Fat Sam was portrayed to perfection by Aled Morris and Shea Ferron made an excellent Dandy Dan. Tallulah, Sam’s goylfriend and his club’s headlining singer, was played with a high degree of confidence by Maia Molloy.

The show had some memorable settings, both in terms of the brilliantly painted backdrops and video excerpts featuring period shots of rolling newspaper presses and a gangster car chase, plus some modern footage showing Bugsy and Blousey in a flashback sequence driving away from outside the Town Hall in the rumble seat of a fantastic 1926 open tourer loaned by Llangollen Motor Museum.
Costumes were also marvellous and a credit to the huge and dedicated behind-the-scenes team.

This was another triumph for director Chrissie Ashworth and producer Pamela Williams so it has to be fedora hats off to them and of all those multi-talented kids.         

Saturday, February 18, 2017

Business networking day planned

As part of its March for Business campaign Denbighshire County Council is hosting a Taste for Local day of information and networking, bringing together the county’s food and drink producers and hospitality business across the region.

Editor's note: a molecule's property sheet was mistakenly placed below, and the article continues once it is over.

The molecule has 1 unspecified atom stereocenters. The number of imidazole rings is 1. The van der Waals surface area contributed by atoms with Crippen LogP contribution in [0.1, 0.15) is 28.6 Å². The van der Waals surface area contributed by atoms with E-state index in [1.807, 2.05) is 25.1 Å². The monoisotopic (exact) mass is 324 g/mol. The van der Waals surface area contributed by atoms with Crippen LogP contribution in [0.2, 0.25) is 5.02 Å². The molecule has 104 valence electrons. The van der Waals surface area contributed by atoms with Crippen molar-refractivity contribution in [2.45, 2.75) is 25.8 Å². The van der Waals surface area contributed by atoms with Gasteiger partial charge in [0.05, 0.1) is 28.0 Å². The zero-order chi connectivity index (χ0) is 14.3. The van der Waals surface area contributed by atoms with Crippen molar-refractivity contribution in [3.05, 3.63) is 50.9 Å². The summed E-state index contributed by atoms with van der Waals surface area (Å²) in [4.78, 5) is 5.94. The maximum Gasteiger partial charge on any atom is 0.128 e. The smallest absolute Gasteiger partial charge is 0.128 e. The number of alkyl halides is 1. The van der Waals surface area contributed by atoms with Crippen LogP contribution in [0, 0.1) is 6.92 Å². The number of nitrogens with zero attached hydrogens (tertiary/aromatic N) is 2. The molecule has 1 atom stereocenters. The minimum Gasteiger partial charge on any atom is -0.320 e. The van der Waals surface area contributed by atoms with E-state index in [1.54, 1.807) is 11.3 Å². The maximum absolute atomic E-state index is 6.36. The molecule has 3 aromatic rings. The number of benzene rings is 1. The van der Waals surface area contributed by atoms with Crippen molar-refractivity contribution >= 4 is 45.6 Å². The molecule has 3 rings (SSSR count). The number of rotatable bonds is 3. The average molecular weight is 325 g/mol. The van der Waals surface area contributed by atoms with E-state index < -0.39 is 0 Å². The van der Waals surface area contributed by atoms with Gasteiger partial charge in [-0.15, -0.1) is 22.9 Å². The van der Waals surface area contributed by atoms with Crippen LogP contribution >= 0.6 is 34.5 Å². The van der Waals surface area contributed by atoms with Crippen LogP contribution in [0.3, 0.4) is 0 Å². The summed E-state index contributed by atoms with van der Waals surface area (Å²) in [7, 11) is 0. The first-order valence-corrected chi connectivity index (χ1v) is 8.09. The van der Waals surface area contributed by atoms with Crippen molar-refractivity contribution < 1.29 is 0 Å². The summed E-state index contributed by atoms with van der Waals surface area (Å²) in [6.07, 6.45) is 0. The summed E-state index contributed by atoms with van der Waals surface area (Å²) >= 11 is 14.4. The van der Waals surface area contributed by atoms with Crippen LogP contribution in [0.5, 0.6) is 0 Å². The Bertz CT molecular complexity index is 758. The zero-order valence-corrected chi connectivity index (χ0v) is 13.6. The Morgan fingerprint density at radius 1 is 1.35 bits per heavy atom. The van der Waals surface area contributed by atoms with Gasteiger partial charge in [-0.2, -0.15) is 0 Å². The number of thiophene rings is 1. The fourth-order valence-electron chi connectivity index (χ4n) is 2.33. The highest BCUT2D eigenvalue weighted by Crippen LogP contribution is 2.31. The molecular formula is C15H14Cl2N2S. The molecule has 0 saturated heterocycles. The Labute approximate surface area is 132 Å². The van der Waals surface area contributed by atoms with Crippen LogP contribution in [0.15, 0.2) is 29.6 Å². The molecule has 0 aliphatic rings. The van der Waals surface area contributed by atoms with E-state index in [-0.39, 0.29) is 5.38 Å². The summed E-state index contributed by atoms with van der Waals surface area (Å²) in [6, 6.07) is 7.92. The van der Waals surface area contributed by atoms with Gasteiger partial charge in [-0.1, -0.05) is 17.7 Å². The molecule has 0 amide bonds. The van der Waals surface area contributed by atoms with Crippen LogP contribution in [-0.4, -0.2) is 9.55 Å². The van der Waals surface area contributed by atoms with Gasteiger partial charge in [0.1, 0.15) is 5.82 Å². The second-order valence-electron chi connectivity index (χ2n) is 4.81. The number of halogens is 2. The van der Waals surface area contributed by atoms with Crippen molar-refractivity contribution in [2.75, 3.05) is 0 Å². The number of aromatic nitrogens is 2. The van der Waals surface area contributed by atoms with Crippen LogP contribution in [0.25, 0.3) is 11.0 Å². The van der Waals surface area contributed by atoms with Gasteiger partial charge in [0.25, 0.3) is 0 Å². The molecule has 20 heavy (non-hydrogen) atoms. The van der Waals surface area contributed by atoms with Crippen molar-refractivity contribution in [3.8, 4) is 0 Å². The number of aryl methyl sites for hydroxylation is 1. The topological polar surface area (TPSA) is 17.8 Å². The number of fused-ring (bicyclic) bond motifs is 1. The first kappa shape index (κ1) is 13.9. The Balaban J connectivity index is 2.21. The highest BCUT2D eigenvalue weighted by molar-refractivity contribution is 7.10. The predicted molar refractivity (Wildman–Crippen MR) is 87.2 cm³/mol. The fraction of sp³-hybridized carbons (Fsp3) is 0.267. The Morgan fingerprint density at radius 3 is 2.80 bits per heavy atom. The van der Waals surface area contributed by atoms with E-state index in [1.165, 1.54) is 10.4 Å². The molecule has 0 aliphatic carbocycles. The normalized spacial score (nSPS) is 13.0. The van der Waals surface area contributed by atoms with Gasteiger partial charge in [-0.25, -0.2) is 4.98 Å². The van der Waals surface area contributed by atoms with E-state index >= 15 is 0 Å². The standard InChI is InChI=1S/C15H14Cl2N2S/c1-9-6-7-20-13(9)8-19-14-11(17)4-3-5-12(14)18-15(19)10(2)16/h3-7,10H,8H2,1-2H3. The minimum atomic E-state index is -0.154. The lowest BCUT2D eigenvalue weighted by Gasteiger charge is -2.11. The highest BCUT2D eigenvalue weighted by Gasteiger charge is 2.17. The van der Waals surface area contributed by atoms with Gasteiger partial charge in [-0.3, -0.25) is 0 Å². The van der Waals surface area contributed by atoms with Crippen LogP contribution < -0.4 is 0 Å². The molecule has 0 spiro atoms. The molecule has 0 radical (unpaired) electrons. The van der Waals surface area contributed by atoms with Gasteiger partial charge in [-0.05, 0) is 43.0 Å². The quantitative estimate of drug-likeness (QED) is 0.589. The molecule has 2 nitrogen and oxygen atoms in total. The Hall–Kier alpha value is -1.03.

To be held at Myddelton College, Peake's Lane, Denbigh LL16 3EN on Wednesday March 8, from 10am-4pm, the event includes:
  • Food and Drink trade displays
  • Presentations from government and industry speakers
  • By invitation only business lunch consisting of locally produced ingredients, and a menu to inspire use of Denbighshire’s food and drink products
  • Afternoon training workshop for hospitality businesses
* For more information, go to:

Friday, February 17, 2017

Bird boxes donated to Ysgol Y Gwernant

Locally based Marches Ecology has donated and installed several bird boxes at Ysgol Y Gwernant in

Here, Max Ellson of Marches Ecology is pictured with some of the Eco Committee pupils (from left to right) Lottie Ellson, Harley Coates, Dylan Claybrook and Winnie Bather.

The wooden box incorporates a live-stream camera which it is hoped will enable pupils throughout the school to follow the lives of birds in the nest, Springwatch style.

Pupils are being encouraged to monitor all the boxes and will help with their annual maintenance.